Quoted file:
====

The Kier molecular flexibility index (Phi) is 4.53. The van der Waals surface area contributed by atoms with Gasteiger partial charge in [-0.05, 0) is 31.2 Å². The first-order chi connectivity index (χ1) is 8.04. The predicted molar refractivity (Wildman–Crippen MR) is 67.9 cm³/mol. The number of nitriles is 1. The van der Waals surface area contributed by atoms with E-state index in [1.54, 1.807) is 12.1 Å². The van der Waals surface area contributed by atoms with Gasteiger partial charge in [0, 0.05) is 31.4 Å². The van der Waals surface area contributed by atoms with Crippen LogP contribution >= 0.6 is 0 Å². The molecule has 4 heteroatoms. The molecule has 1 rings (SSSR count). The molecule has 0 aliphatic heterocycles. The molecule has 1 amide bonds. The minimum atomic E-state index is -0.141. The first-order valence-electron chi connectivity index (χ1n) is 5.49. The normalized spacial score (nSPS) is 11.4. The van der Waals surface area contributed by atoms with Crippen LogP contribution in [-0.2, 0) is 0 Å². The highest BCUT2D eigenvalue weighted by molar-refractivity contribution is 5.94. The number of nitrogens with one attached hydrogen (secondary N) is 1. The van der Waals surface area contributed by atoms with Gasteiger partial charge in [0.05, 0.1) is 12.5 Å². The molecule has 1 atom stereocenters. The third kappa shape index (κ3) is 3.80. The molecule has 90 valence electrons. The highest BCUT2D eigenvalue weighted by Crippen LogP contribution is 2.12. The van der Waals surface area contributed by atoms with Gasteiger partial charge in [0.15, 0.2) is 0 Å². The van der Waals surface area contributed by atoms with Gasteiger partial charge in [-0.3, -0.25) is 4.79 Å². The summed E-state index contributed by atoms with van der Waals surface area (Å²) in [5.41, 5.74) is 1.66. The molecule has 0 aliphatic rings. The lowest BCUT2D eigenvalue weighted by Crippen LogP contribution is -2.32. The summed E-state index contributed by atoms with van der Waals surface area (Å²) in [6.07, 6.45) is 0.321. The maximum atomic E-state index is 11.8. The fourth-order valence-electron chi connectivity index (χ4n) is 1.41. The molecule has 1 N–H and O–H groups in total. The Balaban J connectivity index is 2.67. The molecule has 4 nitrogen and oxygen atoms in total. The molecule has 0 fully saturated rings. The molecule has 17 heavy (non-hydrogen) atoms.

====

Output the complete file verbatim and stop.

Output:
The Kier molecular flexibility index (Phi) is 4.53. The van der Waals surface area contributed by atoms with Gasteiger partial charge in [-0.05, 0) is 31.2 Å². The first-order chi connectivity index (χ1) is 8.04. The predicted molar refractivity (Wildman–Crippen MR) is 67.9 cm³/mol. The number of nitriles is 1. The van der Waals surface area contributed by atoms with E-state index in [1.54, 1.807) is 12.1 Å². The van der Waals surface area contributed by atoms with Gasteiger partial charge in [0, 0.05) is 31.4 Å². The van der Waals surface area contributed by atoms with Crippen LogP contribution >= 0.6 is 0 Å². The molecule has 4 heteroatoms. The molecule has 1 rings (SSSR count). The molecule has 0 aliphatic heterocycles. The molecule has 1 amide bonds. The minimum atomic E-state index is -0.141. The first-order valence-electron chi connectivity index (χ1n) is 5.49. The normalized spacial score (nSPS) is 11.4. The van der Waals surface area contributed by atoms with Crippen LogP contribution in [-0.2, 0) is 0 Å². The highest BCUT2D eigenvalue weighted by molar-refractivity contribution is 5.94. The number of nitrogens with one attached hydrogen (secondary N) is 1. The van der Waals surface area contributed by atoms with Gasteiger partial charge in [0.05, 0.1) is 12.5 Å². The molecule has 1 atom stereocenters. The third kappa shape index (κ3) is 3.80. The molecule has 90 valence electrons. The highest BCUT2D eigenvalue weighted by Crippen LogP contribution is 2.12. The van der Waals surface area contributed by atoms with Gasteiger partial charge in [0.15, 0.2) is 0 Å². The van der Waals surface area contributed by atoms with Gasteiger partial charge in [-0.3, -0.25) is 4.79 Å². The summed E-state index contributed by atoms with van der Waals surface area (Å²) in [5.41, 5.74) is 1.66. The molecule has 0 aliphatic rings. The lowest BCUT2D eigenvalue weighted by Crippen LogP contribution is -2.32. The summed E-state index contributed by atoms with van der Waals surface area (Å²) in [6.07, 6.45) is 0.321. The maximum atomic E-state index is 11.8. The fourth-order valence-electron chi connectivity index (χ4n) is 1.41. The molecule has 1 N–H and O–H groups in total. The Balaban J connectivity index is 2.67. The molecule has 4 nitrogen and oxygen atoms in total. The molecule has 0 fully saturated rings. The molecule has 17 heavy (non-hydrogen) atoms.